Post natal depression – is it all in the mind? - Babysense

Post natal depression – is it all in the mind?

Expressing breastmilk Reading Post natal depression – is it all in the mind? 4 minutes Next Establishing a routine
Perinatal distress (PND) is more common than most people imagine. Previously known as post-natal depression, it has been renamed recently. ‘Perinatal’ indicates that these feelings may emerge at any time around the birth of your baby. So it may manifest during pregnancy, shortly after the birth or as long as 18 months later. Recent stats show that up to 85 % of new mothers experience periods of tearfulness and feelings of despair in the first few weeks after their baby’s birth. These mood disruptions normally resolve within a few weeks as moms hormones settle down and she gets to know her precious bundle. However, some moms experience prolonged periods of anxiety, helplessness and feelings of despair which is called Perinatal distress (PND). The word “distress” indicates that the feelings a mom may experience are not limited to simply feeling depressed and down in the dumps, but may include feeling overly anxious and distressed about caring for your baby. Many mothers resist seeking help as they see perinatal distress as a sign of poor parenting skills or declining mental health. It is important that the symptoms are recognized as soon as possible, so that professional help can be sought. In many instances medication is required, but often a supportive home environment and extensive psychological counseling helps. Some indicators of perinatal distress may be if you feel:
  • out of control, frustrated and very irritable
  • scared or panicky, anxious and worried, sad or miserable most of the time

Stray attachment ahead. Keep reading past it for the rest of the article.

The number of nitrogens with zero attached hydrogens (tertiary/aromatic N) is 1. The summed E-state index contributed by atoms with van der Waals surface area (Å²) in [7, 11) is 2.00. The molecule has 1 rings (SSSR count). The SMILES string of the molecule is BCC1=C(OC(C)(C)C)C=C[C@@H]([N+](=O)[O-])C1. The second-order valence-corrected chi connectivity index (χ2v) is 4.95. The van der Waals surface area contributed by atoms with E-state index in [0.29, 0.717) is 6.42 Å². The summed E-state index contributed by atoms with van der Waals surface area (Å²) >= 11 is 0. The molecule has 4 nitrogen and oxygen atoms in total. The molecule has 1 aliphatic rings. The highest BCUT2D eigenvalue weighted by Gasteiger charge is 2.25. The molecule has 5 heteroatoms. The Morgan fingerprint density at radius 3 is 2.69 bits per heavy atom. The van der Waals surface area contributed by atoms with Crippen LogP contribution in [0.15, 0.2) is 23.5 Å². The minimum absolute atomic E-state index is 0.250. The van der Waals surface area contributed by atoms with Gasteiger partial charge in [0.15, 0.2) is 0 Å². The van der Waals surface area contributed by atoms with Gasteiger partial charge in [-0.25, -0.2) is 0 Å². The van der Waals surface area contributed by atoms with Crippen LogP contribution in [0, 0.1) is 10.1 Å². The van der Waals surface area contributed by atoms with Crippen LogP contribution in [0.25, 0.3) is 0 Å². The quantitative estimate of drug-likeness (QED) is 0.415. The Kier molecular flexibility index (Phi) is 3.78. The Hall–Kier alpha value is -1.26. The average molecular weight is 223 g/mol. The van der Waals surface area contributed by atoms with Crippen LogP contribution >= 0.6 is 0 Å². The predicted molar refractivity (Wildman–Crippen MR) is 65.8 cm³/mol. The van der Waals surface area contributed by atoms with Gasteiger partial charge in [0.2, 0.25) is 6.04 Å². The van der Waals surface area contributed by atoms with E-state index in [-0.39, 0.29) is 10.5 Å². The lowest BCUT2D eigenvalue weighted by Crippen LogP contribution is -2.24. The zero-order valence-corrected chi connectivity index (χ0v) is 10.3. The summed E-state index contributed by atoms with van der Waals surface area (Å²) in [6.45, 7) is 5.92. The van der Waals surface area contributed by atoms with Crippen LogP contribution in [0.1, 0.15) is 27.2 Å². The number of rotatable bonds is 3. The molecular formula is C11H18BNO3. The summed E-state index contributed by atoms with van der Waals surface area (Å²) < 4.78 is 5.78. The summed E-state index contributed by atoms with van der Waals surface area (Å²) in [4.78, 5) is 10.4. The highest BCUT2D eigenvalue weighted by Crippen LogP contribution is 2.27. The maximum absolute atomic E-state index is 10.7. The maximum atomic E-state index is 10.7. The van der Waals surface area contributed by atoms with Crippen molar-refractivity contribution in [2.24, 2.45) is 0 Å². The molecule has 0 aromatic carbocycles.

• unable to laugh or to feel joy
  • unable to cope
  • afraid to be alone
  • unusually tearful
  • as tough you are going crazy
Or if you have:
  • difficulty in sleeping
  • no sex drive
  • thoughts about harming yourself or your baby
Calmer babies mean less stressed mothers, and less stressed mothers are able to rear babies better. Encouraging good sleeping habits means being able to understand a baby’s Now it is true that babies can suffer from wind and cramps at times, and will express their discomfort by crying. But we know that one of the main reasons for a fussy baby is related more to how much stimulation the baby gets. An overtired baby of any age will battle with over stimulation and become agitated. So the real secret is to study your baby’s awake times with care. The book “Baby Sense” – Ann Richardson & Megan Faure: Metz Press; helps you with these guidelines by recommending optimal or maximal awake periods (in between sleeps during the day) for different ages or stages in the baby’s maturation cycle. If one goes beyond these limits, then a whole series of behavioural patterns may kick in, resulting ultimately in irritation and crying. An over-stimulated baby is a tired baby… and ironically, will not fall asleep but become quite disruptive. Some of the behavioural traits that signal the onset of the “over stimulated state” is unrestrained kicking and squirming, lack of eye contact, hiccupping, sneezing, yawning and hand fisting. These signs are often misinterpreted as “colic”. But this is the time when you need to stop fiddling with your baby (checking nappies, attempting to feed again or bring up a burp), but rather to swaddle your baby, modulate his environment, and help him to become calm by rocking and encouraging non nutritive sucking (dummy or your finger). This will make it easier to put him to bed. If you feel that you may be suffering from perinatal distress. Please seek help. Call the PNDSA helpline on 082 882 0072 or go to By Sr Ann Richardson

Sr Ann Richardson is the author of Toddler Sense and also co-authored Baby Sense and Sleep Sense. She is a qualified nurse and midwife and has worked in the midwifery and paediatric fields for 30 years. For more information from Sr Ann Richardson go to or email her at

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